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Believers of the "good pitching beats good hitting" mantra get some ammunition from the fact that the nation's top five teams in ERA are all sitting in this week's Top 25: Rice, Texas, Long Beach State, Central Florida and Oral Roberts.
Perusing the rosters of at least the first four teams turns up a handful of power arms per pitching staff -- guys who can run fastballs into the low-90s and breaking balls in the low-80s or better consistently. So the college baseball twist might be that power pitching -- not just guys who are good because they rely mostly on breaking balls -- beats good hitting. That's because most college hitters have slider-speed bats, so lineups that feast on thumbing control freaks during the regular season can run into trouble on the way to Omaha when a team trots out a few fireballers.
No. 4 Rice leads the country with a 2.46 ERA, thanks to a trio of righthanders who top out at 96. The Owls have kept that ERA up -- or down -- even without 6-foot-9 righthander Jeff Niemann since he left an April 13 start at Texas with a groin injury. A man of few words, Niemann said he was feeling "good" on Thursday, but that could mean anything from he's ready to return or he's glad exams are over.
Junior righthander Josh Baker has supplemented Rice's loss of one of its trio of potential first-round picks. The oft-overlooked 6-foot-5 pitcher has made the conference starts Niemann has missed and is 7-2, 2.91 with 71 strikeouts and 33 walks in 74 innings. He doesn't hit 96 mph like the others can but tops out around 92-93 and pitches right at 90. He has a solid slider and a good changeup at times and could be drafted in the third to fifth round, just like he was out of high school in 2001 when the Rangers chose him in the fourth round.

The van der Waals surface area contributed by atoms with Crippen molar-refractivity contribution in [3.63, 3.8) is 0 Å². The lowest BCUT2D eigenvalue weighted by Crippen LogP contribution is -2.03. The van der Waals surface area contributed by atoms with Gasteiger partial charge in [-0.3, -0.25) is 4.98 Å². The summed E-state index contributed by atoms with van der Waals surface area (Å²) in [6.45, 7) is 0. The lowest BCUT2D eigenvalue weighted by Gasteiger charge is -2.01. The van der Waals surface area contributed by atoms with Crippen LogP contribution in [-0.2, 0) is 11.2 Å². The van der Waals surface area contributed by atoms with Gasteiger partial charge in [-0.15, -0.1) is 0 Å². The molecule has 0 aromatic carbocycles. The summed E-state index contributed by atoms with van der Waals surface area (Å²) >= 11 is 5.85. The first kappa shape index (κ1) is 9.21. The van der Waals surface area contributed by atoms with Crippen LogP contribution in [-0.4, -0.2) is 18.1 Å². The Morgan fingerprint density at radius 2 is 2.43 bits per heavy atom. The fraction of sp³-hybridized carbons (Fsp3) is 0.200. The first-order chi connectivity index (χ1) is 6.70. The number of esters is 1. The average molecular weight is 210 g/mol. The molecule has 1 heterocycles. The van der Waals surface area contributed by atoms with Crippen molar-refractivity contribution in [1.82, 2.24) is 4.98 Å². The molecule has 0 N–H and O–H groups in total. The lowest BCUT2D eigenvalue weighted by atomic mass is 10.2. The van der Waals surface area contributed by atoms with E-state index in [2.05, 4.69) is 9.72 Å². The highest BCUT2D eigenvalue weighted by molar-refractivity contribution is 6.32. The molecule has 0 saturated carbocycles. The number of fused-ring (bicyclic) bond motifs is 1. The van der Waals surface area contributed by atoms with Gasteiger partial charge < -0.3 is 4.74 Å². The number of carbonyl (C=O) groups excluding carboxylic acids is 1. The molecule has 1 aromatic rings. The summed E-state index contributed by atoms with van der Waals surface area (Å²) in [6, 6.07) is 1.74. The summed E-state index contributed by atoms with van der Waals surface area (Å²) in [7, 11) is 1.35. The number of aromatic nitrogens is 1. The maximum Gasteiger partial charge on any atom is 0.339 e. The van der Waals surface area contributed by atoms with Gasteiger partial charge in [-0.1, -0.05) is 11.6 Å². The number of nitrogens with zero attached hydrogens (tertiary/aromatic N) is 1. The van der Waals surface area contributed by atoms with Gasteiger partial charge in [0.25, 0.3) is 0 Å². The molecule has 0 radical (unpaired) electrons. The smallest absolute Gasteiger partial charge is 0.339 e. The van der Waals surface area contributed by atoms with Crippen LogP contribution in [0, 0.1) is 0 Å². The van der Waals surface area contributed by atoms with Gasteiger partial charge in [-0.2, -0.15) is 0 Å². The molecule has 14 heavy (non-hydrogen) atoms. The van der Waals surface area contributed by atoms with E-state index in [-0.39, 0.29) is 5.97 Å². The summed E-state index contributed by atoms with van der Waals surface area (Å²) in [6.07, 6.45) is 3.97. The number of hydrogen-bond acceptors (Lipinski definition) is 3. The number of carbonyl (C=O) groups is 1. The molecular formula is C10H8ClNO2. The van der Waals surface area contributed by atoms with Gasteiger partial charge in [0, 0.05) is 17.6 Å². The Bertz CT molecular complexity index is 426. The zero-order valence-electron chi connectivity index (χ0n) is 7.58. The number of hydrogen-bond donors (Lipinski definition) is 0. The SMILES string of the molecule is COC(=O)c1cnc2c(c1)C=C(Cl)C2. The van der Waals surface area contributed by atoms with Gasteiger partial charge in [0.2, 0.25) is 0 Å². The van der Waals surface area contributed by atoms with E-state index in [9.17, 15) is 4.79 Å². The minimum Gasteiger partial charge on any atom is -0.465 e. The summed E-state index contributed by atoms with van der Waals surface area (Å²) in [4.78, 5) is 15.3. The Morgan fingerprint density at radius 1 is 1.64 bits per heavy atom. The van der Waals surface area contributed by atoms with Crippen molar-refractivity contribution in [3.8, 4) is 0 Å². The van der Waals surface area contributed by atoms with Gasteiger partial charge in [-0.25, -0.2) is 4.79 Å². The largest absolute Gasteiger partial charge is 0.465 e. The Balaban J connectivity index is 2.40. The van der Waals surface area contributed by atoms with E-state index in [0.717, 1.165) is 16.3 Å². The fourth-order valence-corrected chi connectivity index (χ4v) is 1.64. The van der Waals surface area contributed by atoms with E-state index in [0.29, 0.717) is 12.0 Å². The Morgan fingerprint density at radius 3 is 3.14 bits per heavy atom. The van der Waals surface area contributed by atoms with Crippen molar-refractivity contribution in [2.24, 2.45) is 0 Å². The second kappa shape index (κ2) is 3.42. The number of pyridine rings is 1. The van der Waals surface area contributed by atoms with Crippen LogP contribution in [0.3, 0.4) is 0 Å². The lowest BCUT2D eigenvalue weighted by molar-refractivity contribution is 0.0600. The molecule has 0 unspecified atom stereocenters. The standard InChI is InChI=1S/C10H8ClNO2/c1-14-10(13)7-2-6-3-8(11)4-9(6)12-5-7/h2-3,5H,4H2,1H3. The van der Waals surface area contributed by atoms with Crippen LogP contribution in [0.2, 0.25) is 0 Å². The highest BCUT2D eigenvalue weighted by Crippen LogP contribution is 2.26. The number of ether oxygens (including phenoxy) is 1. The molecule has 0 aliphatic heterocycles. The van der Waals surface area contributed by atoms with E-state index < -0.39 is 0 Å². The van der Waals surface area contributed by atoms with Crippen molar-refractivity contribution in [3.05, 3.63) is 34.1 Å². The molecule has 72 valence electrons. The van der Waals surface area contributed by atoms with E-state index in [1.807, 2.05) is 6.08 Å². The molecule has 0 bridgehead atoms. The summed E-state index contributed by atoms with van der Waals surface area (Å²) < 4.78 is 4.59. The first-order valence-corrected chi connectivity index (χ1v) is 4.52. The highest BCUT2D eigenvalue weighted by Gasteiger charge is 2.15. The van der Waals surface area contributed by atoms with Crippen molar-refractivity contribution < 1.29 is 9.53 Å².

"On almost any other staff, Josh Baker would be the No. 1 pitcher," Rice coach Wayne Graham said.
Baker was the only Owls pitcher to win last weekend against Hawaii, allowing one run on three hits over 6 2/3 innings while registering six strikeouts. Though Rice dropped two of three against coach Mike Trapasso's Rainbows, it still leads the Western Athletic Conference at 17-3. The Owls have won or shared the WAC title (regular season or tournament) every year since joining the league in 1997. Rice can make its seventh straight championship all but a formality with a series win this weekend against Nevada, which is tied with Hawaii for second in the league at 12-9.
There's no doubt Rice's top three starters, or four when you include Baker, are unparalleled in college baseball. However, Texas makes a compelling argument for having the nation's best staff, judging from top to bottom. The No. 1 Longhorns have won all four games against the Owls this year and check in at a close second in the ERA race (2.48).
"People ask me what's the difference between that staff this year and the one from 2002 when we won the College World Series," said Frank Anderson, who left his job as Texas' pitching coach to take over the Oklahoma State job this season. "It's the middle relief. That 2002 team had guys we could get by with. This one has guys who can dominate."
Texas still has Huston Street anchoring the bullpen, but he's a junior now and could be better rested than in his CWS Most Outstanding Player run as a freshman, because he missed about a month earlier this season with a groin injury. Sophomore righthander J. Brent Cox earned five saves in Street's absence and earned an invite to try out for Team USA this summer with his 1.81 ERA. Freshmen Randy Boone and Kyle McCulloch also have strong stuff, whether they're used as midweek starters or weekend relievers. Having junior lefthander J.P. Howell (who transferred in last year) eat 92 innings with an 11-1, 1.77 record also helps the bullpen depth.
Texas plays a nonconference doubleheader against North Carolina State on Saturday.
Long Beach State is third with a 2.61 mark, largely thanks to the increasingly stunning performances of junior righthander Jered Weaver (school-record 17 punchouts last week) and sophomore lefty Cesar Ramos, who was invited to tryout for Team USA this summer based on his Weaver-like command and 9-3, 2.01 record. The No. 8 Dirtbags travel to face UC Riverside this weekend, and junior righthander A.J. Shappi (8-2, 3.54) should be back on the mound Sunday for the Highlanders after missing last week's turn with some muscle soreness.
No. 23 Central Florida has used a school-record 12 shutouts to post the nation's fourth-best ERA thus far, at 2.83. The Atlantic Sun-leading Golden Knights play Mercer in their final home series of the year.
Oral Roberts has used its normal domination of the Mid-Continent Conference to produce a 2.86 ERA, fifth in the country. The 16th-rated Golden Eagles, 14-0 in conference, play host to second-place Oakland (9-7) this weekend for a pair of doubleheaders. If Oral Roberts manages a sweep, it would clinch the top seed in the league tournament.